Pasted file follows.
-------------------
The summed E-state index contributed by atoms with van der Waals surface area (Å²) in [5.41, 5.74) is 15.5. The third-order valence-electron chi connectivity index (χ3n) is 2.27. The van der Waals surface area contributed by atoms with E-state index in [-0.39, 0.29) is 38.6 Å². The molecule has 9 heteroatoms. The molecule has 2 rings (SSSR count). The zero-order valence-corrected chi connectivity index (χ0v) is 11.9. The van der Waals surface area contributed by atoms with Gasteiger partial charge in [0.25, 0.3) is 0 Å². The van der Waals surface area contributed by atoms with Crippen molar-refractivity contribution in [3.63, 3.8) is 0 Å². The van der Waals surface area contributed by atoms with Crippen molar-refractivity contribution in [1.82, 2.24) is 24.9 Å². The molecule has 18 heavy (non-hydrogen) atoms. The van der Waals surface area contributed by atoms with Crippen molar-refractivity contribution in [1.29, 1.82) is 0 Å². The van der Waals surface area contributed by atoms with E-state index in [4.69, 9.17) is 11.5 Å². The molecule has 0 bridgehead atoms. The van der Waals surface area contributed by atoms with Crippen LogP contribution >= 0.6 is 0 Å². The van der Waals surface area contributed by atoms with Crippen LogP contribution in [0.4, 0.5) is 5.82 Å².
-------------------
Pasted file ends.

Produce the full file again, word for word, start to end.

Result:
The summed E-state index contributed by atoms with van der Waals surface area (Å²) in [5.41, 5.74) is 15.5. The third-order valence-electron chi connectivity index (χ3n) is 2.27. The van der Waals surface area contributed by atoms with E-state index in [-0.39, 0.29) is 38.6 Å². The molecule has 9 heteroatoms. The molecule has 2 rings (SSSR count). The zero-order valence-corrected chi connectivity index (χ0v) is 11.9. The van der Waals surface area contributed by atoms with Gasteiger partial charge in [0.25, 0.3) is 0 Å². The van der Waals surface area contributed by atoms with Crippen molar-refractivity contribution in [3.63, 3.8) is 0 Å². The van der Waals surface area contributed by atoms with Crippen molar-refractivity contribution in [1.82, 2.24) is 24.9 Å². The molecule has 18 heavy (non-hydrogen) atoms. The van der Waals surface area contributed by atoms with Crippen molar-refractivity contribution in [1.29, 1.82) is 0 Å². The van der Waals surface area contributed by atoms with E-state index in [4.69, 9.17) is 11.5 Å². The molecule has 0 bridgehead atoms. The van der Waals surface area contributed by atoms with Crippen LogP contribution >= 0.6 is 0 Å². The van der Waals surface area contributed by atoms with Crippen LogP contribution in [0.4, 0.5) is 5.82 Å².